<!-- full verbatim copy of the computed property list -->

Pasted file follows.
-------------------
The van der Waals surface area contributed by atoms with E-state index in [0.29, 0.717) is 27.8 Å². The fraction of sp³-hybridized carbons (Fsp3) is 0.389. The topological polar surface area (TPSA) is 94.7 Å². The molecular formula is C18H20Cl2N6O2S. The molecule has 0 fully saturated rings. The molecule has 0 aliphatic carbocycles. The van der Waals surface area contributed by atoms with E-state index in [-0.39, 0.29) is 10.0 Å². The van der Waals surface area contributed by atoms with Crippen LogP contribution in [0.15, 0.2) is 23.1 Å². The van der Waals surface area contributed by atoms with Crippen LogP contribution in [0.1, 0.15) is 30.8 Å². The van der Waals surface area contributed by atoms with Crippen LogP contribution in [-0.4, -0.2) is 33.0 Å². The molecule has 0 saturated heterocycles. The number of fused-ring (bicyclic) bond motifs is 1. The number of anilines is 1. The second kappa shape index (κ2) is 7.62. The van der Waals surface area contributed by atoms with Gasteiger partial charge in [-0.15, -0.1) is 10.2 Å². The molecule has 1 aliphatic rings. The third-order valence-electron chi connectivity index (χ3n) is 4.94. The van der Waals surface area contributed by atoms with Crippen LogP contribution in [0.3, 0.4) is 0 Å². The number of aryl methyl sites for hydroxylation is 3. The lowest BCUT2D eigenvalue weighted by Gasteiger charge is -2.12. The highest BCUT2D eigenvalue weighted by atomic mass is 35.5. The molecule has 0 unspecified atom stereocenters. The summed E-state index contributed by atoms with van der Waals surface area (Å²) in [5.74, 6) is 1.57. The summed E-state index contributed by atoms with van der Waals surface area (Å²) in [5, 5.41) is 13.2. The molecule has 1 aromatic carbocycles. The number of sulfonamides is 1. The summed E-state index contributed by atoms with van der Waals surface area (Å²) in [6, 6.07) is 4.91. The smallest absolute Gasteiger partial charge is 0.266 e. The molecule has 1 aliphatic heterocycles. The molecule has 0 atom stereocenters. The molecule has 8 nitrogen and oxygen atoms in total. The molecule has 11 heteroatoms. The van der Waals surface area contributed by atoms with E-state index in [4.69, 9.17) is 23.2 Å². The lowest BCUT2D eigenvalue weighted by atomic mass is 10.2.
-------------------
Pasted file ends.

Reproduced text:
The van der Waals surface area contributed by atoms with E-state index in [0.29, 0.717) is 27.8 Å². The fraction of sp³-hybridized carbons (Fsp3) is 0.389. The topological polar surface area (TPSA) is 94.7 Å². The molecular formula is C18H20Cl2N6O2S. The molecule has 0 fully saturated rings. The molecule has 0 aliphatic carbocycles. The van der Waals surface area contributed by atoms with E-state index in [-0.39, 0.29) is 10.0 Å². The van der Waals surface area contributed by atoms with Crippen LogP contribution in [0.15, 0.2) is 23.1 Å². The van der Waals surface area contributed by atoms with Crippen LogP contribution in [0.1, 0.15) is 30.8 Å². The van der Waals surface area contributed by atoms with Crippen LogP contribution in [-0.4, -0.2) is 33.0 Å². The molecule has 0 saturated heterocycles. The number of fused-ring (bicyclic) bond motifs is 1. The number of anilines is 1. The second kappa shape index (κ2) is 7.62. The van der Waals surface area contributed by atoms with Gasteiger partial charge in [-0.15, -0.1) is 10.2 Å². The molecule has 1 aliphatic rings. The third-order valence-electron chi connectivity index (χ3n) is 4.94. The van der Waals surface area contributed by atoms with Crippen LogP contribution in [0.3, 0.4) is 0 Å². The number of aryl methyl sites for hydroxylation is 3. The lowest BCUT2D eigenvalue weighted by Gasteiger charge is -2.12. The highest BCUT2D eigenvalue weighted by atomic mass is 35.5. The molecule has 0 unspecified atom stereocenters. The summed E-state index contributed by atoms with van der Waals surface area (Å²) in [5.74, 6) is 1.57. The summed E-state index contributed by atoms with van der Waals surface area (Å²) in [5, 5.41) is 13.2. The molecule has 1 aromatic carbocycles. The number of sulfonamides is 1. The summed E-state index contributed by atoms with van der Waals surface area (Å²) in [6, 6.07) is 4.91. The smallest absolute Gasteiger partial charge is 0.266 e. The molecule has 1 aliphatic heterocycles. The molecule has 0 atom stereocenters. The molecule has 8 nitrogen and oxygen atoms in total. The molecule has 11 heteroatoms. The van der Waals surface area contributed by atoms with E-state index in [4.69, 9.17) is 23.2 Å². The lowest BCUT2D eigenvalue weighted by atomic mass is 10.2.